Page images
PDF
EPUB

COLLINS, John (17 –1808)

Good old things-CCXLIX
The golden farmer--CCLXIV

To-morrow-CCXCIII.
COLLINS, Mortimer (1827–1876)

My thrush-CCCCLXVII.
COLMAN, George (1762—1836)

My muse and I-CLXXVI.
CONGREVE, William (1670—1729)

Tell me no more I am deceived-LXXXV
Fair Amoret is gone astray-LXXXVII

False tho' she be to me and love--XCVII.
CORBET, Richard (1582–1635)

To his son Vincent-CCLXXVIII.
COWLEY, Abraham (1618–1667)

Love in her sunny eyes-LXI

The wish-LXXXI.
COWPER, William (1731–1800)

To his cousin, Anne Bodham-CCXIII
The poplar field-CCXCV
The poet's new year's gift-CCXCIX
The judgment of the poets-CCCVII
On some names of little note--CCCXI
On a goldfinch starved to death-CCCXXIX
The faithful bird--CCCXXX
Epitaph on a haremccCXXXI
The Colubriad-CCCXXXIV
The jackdaw--ccCXXXV
To Joseph Hill - CCCXXXVII
Catharina-CCCXXXVIII

Report of an adjudged case-CCCLXXIX.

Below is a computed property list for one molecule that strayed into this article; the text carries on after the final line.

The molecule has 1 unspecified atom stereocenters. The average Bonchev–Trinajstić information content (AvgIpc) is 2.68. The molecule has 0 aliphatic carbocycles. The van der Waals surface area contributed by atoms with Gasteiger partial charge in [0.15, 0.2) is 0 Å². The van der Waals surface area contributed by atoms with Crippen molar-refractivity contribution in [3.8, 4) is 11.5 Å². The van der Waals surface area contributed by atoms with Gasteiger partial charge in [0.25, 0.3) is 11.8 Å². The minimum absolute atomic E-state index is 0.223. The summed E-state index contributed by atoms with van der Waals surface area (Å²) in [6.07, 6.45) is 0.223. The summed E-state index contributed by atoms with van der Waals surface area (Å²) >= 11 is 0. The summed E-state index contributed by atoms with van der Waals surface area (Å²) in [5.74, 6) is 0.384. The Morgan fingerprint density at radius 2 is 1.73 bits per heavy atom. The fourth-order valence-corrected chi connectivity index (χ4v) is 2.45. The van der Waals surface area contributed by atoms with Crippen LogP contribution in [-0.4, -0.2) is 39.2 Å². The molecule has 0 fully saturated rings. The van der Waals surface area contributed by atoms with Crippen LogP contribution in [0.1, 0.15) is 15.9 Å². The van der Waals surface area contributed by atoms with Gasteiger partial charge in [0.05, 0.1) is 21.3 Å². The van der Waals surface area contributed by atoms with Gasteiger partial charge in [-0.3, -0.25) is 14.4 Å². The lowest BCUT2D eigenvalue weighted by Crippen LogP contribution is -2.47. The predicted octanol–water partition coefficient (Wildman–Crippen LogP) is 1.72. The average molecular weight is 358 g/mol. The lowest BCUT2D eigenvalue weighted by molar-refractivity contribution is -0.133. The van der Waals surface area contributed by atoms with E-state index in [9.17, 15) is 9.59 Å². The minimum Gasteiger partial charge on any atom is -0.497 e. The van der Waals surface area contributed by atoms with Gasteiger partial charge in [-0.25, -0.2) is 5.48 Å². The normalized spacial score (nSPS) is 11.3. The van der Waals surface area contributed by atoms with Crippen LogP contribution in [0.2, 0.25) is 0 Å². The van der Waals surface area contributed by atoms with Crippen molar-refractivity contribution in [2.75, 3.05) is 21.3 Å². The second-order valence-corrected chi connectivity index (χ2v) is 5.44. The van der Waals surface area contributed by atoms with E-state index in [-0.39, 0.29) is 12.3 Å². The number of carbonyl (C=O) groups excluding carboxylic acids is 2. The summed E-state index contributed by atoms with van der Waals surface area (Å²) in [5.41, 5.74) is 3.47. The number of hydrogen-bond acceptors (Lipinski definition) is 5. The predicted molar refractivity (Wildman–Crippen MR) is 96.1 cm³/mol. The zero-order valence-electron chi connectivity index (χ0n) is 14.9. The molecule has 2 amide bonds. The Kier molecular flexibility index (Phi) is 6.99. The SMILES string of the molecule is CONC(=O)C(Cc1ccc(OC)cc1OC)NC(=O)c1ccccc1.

CRABBE, George (1754–1832)

To Cecilia-CCLXXXI.
CRASHAW, Richard (1615-1652)

On Mr. George Herbert's book---CCIV.
CROKER, The Right Hon. John Wilson (1780–1851)

To Miss Peel: on the announcement of her intended

marriage--CCCCLXXVI.
CUNNINGHAM, John (1729–1773)

Kate of Aberdeen-CLXXVIII.

DANIEL, Samuel (1562-1619)

Love is a sickness full of woes-IV.
DAVENANT, Sir William (1606—1668)

'The soldier going to the field-XXXVI

The dying lover-CXXXVII.
DE LA WARRE, Earl of (1729-1777)

Fair Hebe-CCVII.

John (1573-1631)

Send back my long stray'd eyes to me--X.
DORSET, Earl of (1637—-1706)

Phillis, for shame-LXXIII
Dorinda-LXXV

Written at sea-LXXVI.
DOYLE, Sir Francis Hastings (1810–1888)

Epitaph on a favourite dog-CCCCLXXI.
DRYDEN, John (1631–1700)

On Fortune-LXXXVI
A pair well matched-LXXXIX

The fair stranger-CLIV.
EGREMONT, Charles Wyndham, Earl of (1710—1763)

The fair thief-OCXX.
Elliot, Sir Gilbert ( --1777)

Amynta-CXXXIII.
Essex, Robert, Earl of (1567—1601)

There is none, 0, none but you--LXXXIV.
EREGE, Sir George (1636–1694)

A warning to swains--LXVIII
Carpe diem-LXX.

FANSHAWE, Miss Catherine M. (1764–1-34)

Riddle on the letter H-CCCXLII
Imitation of Wordsworth-CCCLXXXII

Elegy on the birth-night ball---CCCLXXXIV.
FIELDING, Henry (1707-1754)

On a halfpenny--CXXXVIII
An epistle to Sir R. Walpole--CLXXXI
To Sir R. Walpole--clXXXII

To Celia ---CLXXXV.
FITZGERALD, Edward (circa 1820)

Because---CCCLXII
Good-night-CCCLXXXVI

Chivalry at a discount-CCCLXXXVII.